Goodbye to the Ladies Who Lunch (New York Times – September 13, 1987)

Truman's brave and real.

It’s a time-honored literary tradition for a writer to bite the hand that feeds him. It is also a time-honored literary tradition that when their scalded source material cuts them at parties writers always seem surprised.

This is certainly the case with Truman Capote, who raised ingratitude to an art form. The chapters of his work-in-progress “Answered Prayers” published in Esquire in 1975 and 1976, and now republished as a book, were a betrayal that left the smart set shaken if not stirred. Only three of the four chapters have been included here; Capote put the fourth into his 1980 collection “Music for Chameleons” instead. Of the offending material, the first chapter, “Unspoiled Monsters,” introduces the narrator, P. B. Jones, Capote’s dark doppelganger, who skids between high life and low life, working as a male prostitute to finance a promising first novel. The second, “Kate McCloud,” introduces the odious Mr. Jones to an impossible love object, a mysterious society woman isolated by her sinister, rich husband. The third, “La Côte Basque,” features Jones lunching a deux with a distressed Park Avenue matron who unloads her marital intimacies in a sodden aria of indiscretion.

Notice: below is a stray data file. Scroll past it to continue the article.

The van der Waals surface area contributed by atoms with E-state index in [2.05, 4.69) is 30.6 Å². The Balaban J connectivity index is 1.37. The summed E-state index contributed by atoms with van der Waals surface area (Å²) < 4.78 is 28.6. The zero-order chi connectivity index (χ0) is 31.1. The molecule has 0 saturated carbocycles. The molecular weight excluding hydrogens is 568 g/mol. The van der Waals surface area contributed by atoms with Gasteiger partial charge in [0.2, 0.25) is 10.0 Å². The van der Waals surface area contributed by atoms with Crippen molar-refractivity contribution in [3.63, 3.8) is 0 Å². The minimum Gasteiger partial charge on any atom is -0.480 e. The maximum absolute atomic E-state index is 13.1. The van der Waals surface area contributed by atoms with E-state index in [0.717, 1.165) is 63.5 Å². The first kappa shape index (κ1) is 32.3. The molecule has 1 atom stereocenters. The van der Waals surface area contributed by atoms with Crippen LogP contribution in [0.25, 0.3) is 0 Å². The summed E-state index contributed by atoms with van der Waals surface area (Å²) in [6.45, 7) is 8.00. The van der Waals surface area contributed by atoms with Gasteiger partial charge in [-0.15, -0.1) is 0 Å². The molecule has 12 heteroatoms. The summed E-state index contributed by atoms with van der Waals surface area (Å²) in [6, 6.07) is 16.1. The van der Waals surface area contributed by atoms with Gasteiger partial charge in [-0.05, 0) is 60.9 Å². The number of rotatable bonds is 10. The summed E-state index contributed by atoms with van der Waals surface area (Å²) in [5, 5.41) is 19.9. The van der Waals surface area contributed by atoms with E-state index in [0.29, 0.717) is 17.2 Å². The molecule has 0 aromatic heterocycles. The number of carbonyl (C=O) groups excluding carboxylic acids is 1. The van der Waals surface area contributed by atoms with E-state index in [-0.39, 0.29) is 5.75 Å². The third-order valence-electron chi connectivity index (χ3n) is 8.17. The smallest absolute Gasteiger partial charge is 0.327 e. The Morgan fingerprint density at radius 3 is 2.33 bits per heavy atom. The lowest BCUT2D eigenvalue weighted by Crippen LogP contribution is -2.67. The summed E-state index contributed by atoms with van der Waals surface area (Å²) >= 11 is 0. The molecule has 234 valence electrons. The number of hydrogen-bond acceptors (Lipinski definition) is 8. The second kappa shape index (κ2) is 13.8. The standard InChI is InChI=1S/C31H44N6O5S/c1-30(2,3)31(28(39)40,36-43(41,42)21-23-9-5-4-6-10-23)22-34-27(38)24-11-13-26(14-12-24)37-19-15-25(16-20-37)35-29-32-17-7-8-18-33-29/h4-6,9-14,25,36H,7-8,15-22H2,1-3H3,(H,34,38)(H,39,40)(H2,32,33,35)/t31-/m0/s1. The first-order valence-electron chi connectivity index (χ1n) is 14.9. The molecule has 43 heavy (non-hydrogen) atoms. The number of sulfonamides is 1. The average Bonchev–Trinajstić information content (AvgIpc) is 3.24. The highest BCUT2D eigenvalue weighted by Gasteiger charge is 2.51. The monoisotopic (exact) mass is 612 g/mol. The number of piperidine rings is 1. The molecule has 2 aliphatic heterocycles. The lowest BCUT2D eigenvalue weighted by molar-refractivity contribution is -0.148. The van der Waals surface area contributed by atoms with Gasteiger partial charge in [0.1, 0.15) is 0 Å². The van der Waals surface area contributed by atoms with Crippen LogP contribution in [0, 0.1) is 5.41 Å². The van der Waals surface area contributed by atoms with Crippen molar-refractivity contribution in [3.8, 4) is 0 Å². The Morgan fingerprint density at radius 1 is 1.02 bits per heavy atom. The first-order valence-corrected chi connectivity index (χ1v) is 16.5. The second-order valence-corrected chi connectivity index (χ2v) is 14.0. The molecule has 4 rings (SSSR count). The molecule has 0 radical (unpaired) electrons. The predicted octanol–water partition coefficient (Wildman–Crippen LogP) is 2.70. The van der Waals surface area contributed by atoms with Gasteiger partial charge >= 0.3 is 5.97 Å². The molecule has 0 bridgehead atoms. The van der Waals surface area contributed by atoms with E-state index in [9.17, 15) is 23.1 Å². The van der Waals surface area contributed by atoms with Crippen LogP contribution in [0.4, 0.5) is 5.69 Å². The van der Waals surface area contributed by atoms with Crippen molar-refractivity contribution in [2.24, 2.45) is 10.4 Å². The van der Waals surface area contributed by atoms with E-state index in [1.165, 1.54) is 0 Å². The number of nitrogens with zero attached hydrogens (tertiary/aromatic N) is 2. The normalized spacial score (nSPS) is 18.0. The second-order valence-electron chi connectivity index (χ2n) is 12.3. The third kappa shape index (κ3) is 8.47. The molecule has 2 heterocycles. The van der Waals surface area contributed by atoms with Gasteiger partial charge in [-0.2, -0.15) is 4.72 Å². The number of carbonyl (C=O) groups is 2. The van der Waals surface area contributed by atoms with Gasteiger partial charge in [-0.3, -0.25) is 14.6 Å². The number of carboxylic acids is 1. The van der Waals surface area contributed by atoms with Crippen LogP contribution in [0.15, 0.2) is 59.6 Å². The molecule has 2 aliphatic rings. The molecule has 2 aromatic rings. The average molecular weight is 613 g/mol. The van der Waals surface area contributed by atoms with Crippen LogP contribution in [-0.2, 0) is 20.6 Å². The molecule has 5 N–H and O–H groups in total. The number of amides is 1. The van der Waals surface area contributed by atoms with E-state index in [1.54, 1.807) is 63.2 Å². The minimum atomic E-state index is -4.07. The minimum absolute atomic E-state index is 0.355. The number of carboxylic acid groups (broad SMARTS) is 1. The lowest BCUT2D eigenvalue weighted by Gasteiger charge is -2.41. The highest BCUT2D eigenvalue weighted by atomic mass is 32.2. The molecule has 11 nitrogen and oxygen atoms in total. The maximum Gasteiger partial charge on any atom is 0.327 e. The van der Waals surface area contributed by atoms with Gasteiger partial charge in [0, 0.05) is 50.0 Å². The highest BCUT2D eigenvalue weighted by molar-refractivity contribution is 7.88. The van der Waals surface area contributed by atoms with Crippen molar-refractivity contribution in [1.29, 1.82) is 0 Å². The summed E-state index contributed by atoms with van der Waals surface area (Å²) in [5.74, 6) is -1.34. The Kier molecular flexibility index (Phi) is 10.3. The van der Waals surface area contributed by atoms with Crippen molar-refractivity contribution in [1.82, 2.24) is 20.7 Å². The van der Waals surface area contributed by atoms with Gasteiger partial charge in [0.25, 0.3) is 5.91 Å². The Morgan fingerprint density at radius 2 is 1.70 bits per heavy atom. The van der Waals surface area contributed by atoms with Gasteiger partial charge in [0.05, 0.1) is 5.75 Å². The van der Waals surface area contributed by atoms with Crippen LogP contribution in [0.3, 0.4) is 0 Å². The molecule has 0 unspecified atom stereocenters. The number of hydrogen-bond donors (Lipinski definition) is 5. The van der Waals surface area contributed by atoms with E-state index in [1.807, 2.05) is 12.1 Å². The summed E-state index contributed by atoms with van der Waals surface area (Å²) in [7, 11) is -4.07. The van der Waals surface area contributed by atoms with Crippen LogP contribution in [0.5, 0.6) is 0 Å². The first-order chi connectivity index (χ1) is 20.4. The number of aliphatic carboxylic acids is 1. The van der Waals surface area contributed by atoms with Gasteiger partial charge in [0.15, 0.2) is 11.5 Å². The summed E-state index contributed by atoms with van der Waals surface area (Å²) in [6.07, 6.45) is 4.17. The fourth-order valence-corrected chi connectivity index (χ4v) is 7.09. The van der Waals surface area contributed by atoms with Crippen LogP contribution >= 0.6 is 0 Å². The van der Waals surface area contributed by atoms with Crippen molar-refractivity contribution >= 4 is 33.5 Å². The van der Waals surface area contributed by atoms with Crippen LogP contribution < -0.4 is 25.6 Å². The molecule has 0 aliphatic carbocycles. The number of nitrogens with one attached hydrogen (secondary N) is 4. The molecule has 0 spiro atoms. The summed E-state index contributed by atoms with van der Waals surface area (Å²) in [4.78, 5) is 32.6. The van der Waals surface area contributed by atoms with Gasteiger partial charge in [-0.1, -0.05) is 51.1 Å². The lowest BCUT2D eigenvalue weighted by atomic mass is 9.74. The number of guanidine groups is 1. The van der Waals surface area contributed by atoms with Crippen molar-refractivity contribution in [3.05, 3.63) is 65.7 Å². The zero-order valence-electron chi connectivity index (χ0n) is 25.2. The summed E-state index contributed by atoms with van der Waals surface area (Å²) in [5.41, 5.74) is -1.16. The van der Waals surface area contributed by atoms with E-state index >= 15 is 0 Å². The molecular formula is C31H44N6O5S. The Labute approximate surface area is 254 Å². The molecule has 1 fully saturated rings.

It was the transparent identities in this last that did Capote in. Even to this day it is fashionable in fashionable circles to take the line that poor Truman lost his marbles when he let out that bit of his awful seedy little novel set in La Côte Basque. “What did they expect?” bleated Truman when the social world turned on him. “I’m a writer, and I use everything. Did all those people think I was there just to entertain them?” Thereafter he blamed his failure to finish the novel on a crisis of form. It was not the unsettling public reaction that paralyzed him, he said, but the problem of how to mix on the same palette everything he had learned from film scripts, plays, reportage, poems, novellas and novels. This, he claimed, was what kept aborting his attempt to be the American Proust.

It was humbug, of course. The Capote of this period was adept at inventing elaborate highbrow Angst as a red herring when in fact his creative problem was simple. Reading the fragments published now, it is clear that Capote had the raw material for a best-selling nonfiction book and should have written it as just that. It could have been the definitive portrayal of the witches of East Side, gleaned from his 20 years as their walker in chief. Capote knew he had that material but he also felt it was unpublishable. Even if he managed a path through the libel laws, his revelations would kiss goodbye the ladies who lunch. In 1959 Norman Mailer made this perceptive comment about Capote: “I would suspect he hesitates between the attraction of society which enjoys and so repays him for his unique gifts, and the novel he could write of the gossip column’s real life, a major work but it would banish him forever from his favorite world. Since I have nothing to lose I hope Truman fries a few of the fancier fish.”